Zeynep Tufecki’s book, Twitter and Tear Gas, is an insightful analysis of the impact of social media on protests and social movements in today’s radically networked societies.
Most of the commentary about the role of social media in creating political communities either glorifies these media platforms (think Arab spring) or vilifies them for their propensity to spread fake news and to create echo chambers (think Trump’s election campaign). Zeynep Tufecki’s book, Twitter and Tear Gas, however, provides a much-needed nuanced analysis on how digital platforms have altered the way in which a social movement’s dynamics plays out. With the aim of understanding the challenges and strengths of digital activism, Tufecki tells a fascinating story of how social media empowers protests while simultaneously also exacerbating the fragilities of these movements.
It is well known by now that the primary strength of networked public protests is the speed with which large number of people and resources can be mobilised. This is because social media makes it easy to find people who share your political viewpoints even across geographical boundaries. What is not obvious, however, is that the speed and ease of participation also becomes a weakness of the networked movements. This is because ad hoc planning doesn’t allow for building capacities among protesters, which is needed to sustain a movement in the long-term. Often this results in the networked movements facing a tactical freeze in the face of changing circumstances.
For example, Tufecki provides a very moving and detailed account of the sheer intensity of planning and organisation involved in the 1963 Civil Rights march in Washington. She contends that intensive planning helped establish bonds of trust and mutual respect, as well as a natural hierarchy, between members. We do get an in-depth view of how Twitter hashtags were used to meticulously organise the Tahrir square uprisings of Egypt, the Gezi park protests in Turkey, and the Occupy movement in the USA (which then spread to the rest of the world). However, owing to the lightning-fast speed at which these networked protests were organized, the protesters did not build resilience and a capacity for collective decision-making and action.
Although the participatory nature of digital platforms allows for the horizontalism that most social protests aim for, the lack of leadership implies that no one is in-charge of making decisions and no one can be held accountable. This, Tufecki argues, contributes towards “an inability to negotiate and delegate when necessary”. The Governments, as in Gezi park protests, also exploit this lack of structure to their advantage and can negotiate decisions that undercut the movements’ objectives.
In the past, mass media held a monopoly on attention. A protest got coverage based on the decisions of the gatekeepers (editors and owners) of mass media. Had it not been for the pictures of protesters going viral on social media, the world would not have known about the large number of people gathered in Gezi Park in Turkey. Indeed, at the time when CNN International was showing live Gezi protests, CNN Turkey was broadcasting a documentary on penguins! Other Turkish mass media too had censored the protests. However, censorship has acquired new meanings in the age of social media and the tactics for grant (or denial) of public attention play out very differently.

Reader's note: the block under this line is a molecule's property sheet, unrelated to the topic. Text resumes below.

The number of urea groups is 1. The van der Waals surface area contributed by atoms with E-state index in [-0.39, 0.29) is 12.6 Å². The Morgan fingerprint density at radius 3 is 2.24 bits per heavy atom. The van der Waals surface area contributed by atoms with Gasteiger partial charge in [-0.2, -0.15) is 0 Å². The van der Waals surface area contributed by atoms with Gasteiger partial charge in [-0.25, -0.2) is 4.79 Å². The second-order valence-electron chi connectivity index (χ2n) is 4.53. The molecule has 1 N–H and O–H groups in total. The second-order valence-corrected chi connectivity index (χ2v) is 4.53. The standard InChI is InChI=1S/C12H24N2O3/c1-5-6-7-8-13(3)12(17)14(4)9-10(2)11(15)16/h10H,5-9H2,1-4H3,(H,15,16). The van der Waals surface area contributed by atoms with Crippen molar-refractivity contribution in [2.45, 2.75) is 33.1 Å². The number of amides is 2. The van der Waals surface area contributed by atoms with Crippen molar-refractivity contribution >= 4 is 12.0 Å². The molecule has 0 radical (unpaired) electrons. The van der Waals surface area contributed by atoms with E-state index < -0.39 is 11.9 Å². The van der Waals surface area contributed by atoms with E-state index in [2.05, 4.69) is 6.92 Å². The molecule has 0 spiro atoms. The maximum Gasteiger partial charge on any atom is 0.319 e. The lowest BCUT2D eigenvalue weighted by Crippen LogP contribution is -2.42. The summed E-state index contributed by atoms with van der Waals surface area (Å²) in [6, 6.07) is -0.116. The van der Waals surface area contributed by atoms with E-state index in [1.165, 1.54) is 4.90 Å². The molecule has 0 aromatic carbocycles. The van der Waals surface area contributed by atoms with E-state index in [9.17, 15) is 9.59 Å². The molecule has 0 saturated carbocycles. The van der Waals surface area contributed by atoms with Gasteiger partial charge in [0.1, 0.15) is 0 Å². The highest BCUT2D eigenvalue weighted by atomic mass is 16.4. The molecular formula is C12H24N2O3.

While citizen journalism, facilitated by WhatsApp, Facebook, Twitter, etc., can be a force for the good (as in Tahrir Square and Gezi park protests), it also leads to the problem of abundance of issues vying for people’s attention. To ensure that a social movement gets large-scale public attention, it becomes crucial to separate “fact from fiction, news from deliberate fraud, and noteworthy information from the glut.” In fact, Tufecki provides many examples of how repressive regimes deny attention to social protests by sowing confusion and planting fiction using troll armies. This technique to inundate people with useless distraction often paralyses citizens into inaction.
In addition to characterising the strengths and challenges of social media led movements, Tufecki develops an interesting theoretical framework to analyse the power of such movements. She uses a signals and capacities approach, and argues that in order to assess the power of a protest, indicators like sizes of crowds and number of rallies are insufficient. Instead, for a protest to be perceived as worthy of attention by the political brass, it must signal three capacities – narrative, disruptive, and institutional or electoral. Using this framework, she then analyses many anti-authoritarian movements and points out the successes and failings of each.
Zeynep Tufecki is a powerful storyteller with the ability to explain complex sociological concepts using easy-to-understand analogies. This book covers a lot of theoretical ground and presents original scholarly concepts, but never loses the interest of a lay reader. Read Twitter and Tear Gas to get a worm’s-eye view of the role Twitter and Facebook played in the Arab uprisings of the Middle East and North Africa. Read it to develop an understanding of the sociology of mass participation and rebellion. Most of all, read it because it’s by far the most fascinating account of the fragility and empowerment that the networked public sphere provides to social movements.